The Lassonde School of Engineering recently hosted the inaugural Lassonde Awards – or the “Loscars,” as they are known.
In March, members of the Lassonde School of Engineering community gathered at the Glendon campus for an evening devoted to celebrating and recognizing the outstanding accomplishments of the school’s faculty, staff, students and supporters.
“This was a wonderful opportunity to celebrate our people: our students, our faculty members and our team of staff. And, of course, our friends and supporters who have made so many of our aspirations possible,” said Janusz Kozinski, founding dean of the Lassonde School of Engineering.
“We talk a lot about our incredible new building, our record-breaking enrolment numbers and all the great things we are doing to change the student experience. All those things are important, by the way, but what really matters is our people,” he added.
The MCs for the ceremony were Lassonde engineering students Manjeet Kaur and Khady Lo Seck, who shared stories of life at the school and introduced the guest presenters throughout the evening.
Richard Hornsey, Lassonde’s vice-dean, opened the night by presenting awards for Lassonde’s faculty and staff in a number of categories, acknowledging creativity, teaching and community spirit. Hornsey presented the awards to: Technical Services lead Rob Reynolds, who won the Citizenship Award; Electrical Engineering and Computer Science Director of Computing Ulya Yigit, who picked up the Creativity & Innovation Award; Suprakash Datta, professor of electrical engineering and computer science, was honoured with the Outstanding Service Award; and the Educator of the Year Award went to Electrical Engineering and Computer Science Professor Burton Ma.
Hornsey also acknowledged the achievements of graduate researchers Julien Li-Chee-Ming and Catherine Tsouvaltsidis, who both received Canada-wide acknowledgement in the past 12 months. Li-Chee-Ming won Best Student Paper at the Unmanned Systems Canada Conference, while Tsouvaltsidis was named among the 50 female top engineers by Women in Aerospace Canada.
Many Lassonde students received scholarships throughout the academic year, and the winners accepted their awards at this event from the donors who established the awards. Leading the presentations was Pierre Lassonde, founding donor of the school, who was on hand to pay tribute to the recipients of his flagship Lassonde Scholarship, worth $80,000 over four years.
Other presenters included Marisa Sterling from Professional Engineers Ontario and Maureen Mountjoy from Association of Ontario Land Surveyors, who recognized a series of scholarship winners supported by their organizations. York linguistics Professor Sheila Embleton, who is the former vice-president academic and vice-provost of York University, announced the recipient of the Embleton Award. The full list of winners is available here.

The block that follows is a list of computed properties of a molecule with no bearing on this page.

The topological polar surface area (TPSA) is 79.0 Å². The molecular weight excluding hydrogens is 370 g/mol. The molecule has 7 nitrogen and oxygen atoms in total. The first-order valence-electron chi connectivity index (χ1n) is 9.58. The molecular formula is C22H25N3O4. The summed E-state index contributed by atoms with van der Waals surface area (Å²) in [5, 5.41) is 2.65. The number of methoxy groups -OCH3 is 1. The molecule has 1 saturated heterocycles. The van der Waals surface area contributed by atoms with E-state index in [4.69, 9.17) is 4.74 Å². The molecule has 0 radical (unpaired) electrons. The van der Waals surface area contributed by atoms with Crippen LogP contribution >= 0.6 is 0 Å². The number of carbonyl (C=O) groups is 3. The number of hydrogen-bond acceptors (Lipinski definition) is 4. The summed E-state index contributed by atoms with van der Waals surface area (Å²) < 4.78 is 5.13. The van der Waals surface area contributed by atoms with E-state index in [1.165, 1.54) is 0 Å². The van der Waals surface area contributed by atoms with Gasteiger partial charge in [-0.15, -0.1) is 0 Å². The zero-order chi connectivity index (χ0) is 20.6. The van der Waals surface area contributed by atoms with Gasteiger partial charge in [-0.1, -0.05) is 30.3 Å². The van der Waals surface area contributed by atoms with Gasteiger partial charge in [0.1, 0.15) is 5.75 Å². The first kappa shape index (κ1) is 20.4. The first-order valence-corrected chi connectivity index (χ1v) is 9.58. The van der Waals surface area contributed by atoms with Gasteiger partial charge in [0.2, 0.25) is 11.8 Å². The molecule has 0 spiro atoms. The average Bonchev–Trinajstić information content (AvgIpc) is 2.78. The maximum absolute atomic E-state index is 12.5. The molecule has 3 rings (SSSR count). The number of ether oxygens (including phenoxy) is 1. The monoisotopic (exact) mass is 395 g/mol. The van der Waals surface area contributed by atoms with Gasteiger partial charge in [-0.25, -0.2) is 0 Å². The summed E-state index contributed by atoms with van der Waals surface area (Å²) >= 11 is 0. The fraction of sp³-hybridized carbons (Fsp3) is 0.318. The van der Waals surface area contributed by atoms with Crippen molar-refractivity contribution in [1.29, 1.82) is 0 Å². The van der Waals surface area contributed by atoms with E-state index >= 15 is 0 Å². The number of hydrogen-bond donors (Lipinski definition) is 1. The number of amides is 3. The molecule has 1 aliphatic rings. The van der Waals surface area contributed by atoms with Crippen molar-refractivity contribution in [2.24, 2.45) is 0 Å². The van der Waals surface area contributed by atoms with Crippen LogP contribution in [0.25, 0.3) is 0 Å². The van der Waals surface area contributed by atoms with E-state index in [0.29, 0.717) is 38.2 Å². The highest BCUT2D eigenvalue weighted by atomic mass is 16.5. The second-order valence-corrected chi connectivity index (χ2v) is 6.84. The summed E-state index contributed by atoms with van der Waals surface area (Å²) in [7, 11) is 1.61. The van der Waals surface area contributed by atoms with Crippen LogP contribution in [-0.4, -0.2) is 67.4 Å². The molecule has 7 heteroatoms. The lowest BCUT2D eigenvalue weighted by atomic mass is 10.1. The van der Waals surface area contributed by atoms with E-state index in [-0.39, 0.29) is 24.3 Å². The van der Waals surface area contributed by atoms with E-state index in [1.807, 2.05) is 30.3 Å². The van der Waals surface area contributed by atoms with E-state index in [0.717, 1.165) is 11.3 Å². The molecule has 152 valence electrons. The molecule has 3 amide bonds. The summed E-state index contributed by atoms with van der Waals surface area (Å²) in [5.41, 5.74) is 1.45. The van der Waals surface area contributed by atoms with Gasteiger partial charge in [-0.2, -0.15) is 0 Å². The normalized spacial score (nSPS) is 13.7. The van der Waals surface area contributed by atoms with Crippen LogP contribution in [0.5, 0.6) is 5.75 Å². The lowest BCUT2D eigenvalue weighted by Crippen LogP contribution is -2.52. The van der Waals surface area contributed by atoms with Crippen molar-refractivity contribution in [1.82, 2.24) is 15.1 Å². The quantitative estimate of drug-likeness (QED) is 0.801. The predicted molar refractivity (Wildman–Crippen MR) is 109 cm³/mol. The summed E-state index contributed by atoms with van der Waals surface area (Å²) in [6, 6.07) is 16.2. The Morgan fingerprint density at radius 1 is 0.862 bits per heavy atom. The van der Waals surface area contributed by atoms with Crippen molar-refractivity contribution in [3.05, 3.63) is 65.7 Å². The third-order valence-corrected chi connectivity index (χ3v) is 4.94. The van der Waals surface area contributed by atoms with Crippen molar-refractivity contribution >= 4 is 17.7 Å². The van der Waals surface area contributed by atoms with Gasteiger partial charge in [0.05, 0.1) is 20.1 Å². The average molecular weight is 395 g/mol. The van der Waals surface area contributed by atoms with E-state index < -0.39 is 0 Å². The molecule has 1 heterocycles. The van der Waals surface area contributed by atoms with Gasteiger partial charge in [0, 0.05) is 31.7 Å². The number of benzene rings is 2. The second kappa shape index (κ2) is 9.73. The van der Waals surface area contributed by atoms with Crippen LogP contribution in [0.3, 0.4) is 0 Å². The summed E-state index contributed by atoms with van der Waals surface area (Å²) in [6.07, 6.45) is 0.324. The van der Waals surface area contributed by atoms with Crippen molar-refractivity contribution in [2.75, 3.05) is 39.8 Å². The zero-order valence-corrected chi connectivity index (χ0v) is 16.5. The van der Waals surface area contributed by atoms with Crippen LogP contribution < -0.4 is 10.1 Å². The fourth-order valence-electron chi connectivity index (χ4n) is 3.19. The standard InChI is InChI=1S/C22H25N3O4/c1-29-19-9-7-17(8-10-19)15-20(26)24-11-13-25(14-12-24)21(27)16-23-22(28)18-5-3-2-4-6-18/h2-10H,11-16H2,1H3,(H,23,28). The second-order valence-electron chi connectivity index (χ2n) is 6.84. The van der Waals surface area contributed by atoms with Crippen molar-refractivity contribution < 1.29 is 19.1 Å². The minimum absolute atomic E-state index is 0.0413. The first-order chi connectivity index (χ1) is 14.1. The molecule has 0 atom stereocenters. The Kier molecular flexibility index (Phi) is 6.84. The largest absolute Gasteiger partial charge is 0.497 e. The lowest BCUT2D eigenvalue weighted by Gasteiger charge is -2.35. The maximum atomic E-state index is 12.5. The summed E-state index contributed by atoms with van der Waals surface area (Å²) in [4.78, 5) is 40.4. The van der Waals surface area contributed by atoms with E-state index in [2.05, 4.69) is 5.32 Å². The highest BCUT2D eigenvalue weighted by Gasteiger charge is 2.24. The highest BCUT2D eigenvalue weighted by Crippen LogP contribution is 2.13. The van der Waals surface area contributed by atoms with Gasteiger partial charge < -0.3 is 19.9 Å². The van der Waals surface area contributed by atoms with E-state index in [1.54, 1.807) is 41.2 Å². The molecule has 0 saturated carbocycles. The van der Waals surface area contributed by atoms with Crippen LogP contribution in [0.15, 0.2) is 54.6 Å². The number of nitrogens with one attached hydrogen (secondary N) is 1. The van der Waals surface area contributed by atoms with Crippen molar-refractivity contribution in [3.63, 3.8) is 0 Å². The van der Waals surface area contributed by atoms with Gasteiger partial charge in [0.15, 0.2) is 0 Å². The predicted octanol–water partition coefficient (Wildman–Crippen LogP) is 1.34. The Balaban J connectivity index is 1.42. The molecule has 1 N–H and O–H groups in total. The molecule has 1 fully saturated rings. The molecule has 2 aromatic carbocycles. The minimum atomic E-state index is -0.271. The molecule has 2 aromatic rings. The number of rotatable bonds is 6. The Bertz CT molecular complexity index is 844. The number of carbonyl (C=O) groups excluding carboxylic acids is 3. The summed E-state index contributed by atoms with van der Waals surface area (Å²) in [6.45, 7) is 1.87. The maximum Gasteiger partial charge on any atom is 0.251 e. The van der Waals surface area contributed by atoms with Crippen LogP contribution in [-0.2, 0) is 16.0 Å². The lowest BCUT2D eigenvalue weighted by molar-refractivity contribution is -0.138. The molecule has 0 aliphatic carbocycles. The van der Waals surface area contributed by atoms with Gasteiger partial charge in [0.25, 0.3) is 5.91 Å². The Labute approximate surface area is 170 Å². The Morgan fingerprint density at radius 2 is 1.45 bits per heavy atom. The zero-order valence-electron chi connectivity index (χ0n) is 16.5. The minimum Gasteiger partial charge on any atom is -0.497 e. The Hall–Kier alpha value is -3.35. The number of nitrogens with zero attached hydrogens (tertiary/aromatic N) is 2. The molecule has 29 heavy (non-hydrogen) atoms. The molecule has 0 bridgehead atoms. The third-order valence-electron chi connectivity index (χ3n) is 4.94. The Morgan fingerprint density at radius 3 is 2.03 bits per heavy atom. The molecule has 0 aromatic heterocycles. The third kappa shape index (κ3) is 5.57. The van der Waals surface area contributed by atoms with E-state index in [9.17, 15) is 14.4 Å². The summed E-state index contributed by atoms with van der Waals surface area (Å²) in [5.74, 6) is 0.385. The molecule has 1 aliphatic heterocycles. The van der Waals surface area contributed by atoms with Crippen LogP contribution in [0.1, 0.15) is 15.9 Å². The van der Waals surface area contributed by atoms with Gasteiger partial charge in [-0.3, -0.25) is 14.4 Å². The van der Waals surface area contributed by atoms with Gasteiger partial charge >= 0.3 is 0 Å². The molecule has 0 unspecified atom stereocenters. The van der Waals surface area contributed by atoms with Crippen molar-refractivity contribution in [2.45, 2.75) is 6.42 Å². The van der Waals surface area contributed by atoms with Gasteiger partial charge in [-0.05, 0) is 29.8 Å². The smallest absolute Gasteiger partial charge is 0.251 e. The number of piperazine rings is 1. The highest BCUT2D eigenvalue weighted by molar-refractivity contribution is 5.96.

The Bergeron Medal of Distinction for the most promising entrepreneurs at Lassonde was presented by former winner Ragavan Thurairatnam (BASc ’13) to computer engineering students Will Lau, Manjeet Kaur and Khady Lo Seck, who were recently selected to be part of the exclusive Next36 entrepreneurship program.
Kozinski presented special Dean’s Awards to the supporters and friends of the school whose efforts on behalf of Lassonde allowed many of the achievements of the past year to take place. Laing O’Rouke project leader Mark Platt, who is responsible for constructing the new Bergeron Centre for Engineering Excellence on campus, was named Honorary Lassondian of the Year. Alumnus of the Year went to Lassonde and Schulich graduate Abdullah Merei (BASc ’09, MBA ’14). The Contribution to Women in Leadership Award was presented to Marcia Mayhew, who recently created a new mentoring program for Lassonde’s female students. The Innovation Partner of the Year was awarded to Quanser, which has endowed the NSERC-Quanser Chair in Engineering Design for Innovation at Lassonde. Recognized as Corporate Partner of the Year was 407 ETR, for its establishment of the 407 ETR Learning Laboratory to test emerging classroom technology and new learning methodologies. The laboratory is located in the Lassonde Building.
University Professor Emeritus of Engineering Eshrat Arjomandi received a special Lifetime Achievement Award in honour of her remarkable contributions to academia and her tireless efforts to bring more women into engineering.
The final award of the evening was given by Kozinski to the individual who embodies the values and the spirit of the Renaissance Engineer. The deserving winner was Suneet Singh Tuli, CEO of Datawind and the mastermind behind the world’s cheapest tablet computer. Tuli received the award for his personal commitment to making technology accessible to what he calls the “forgotten billion” in India and the developing world. He is also the father of a Lassondian, his son recently having enrolled at Lassonde in the Engineering and International Development program.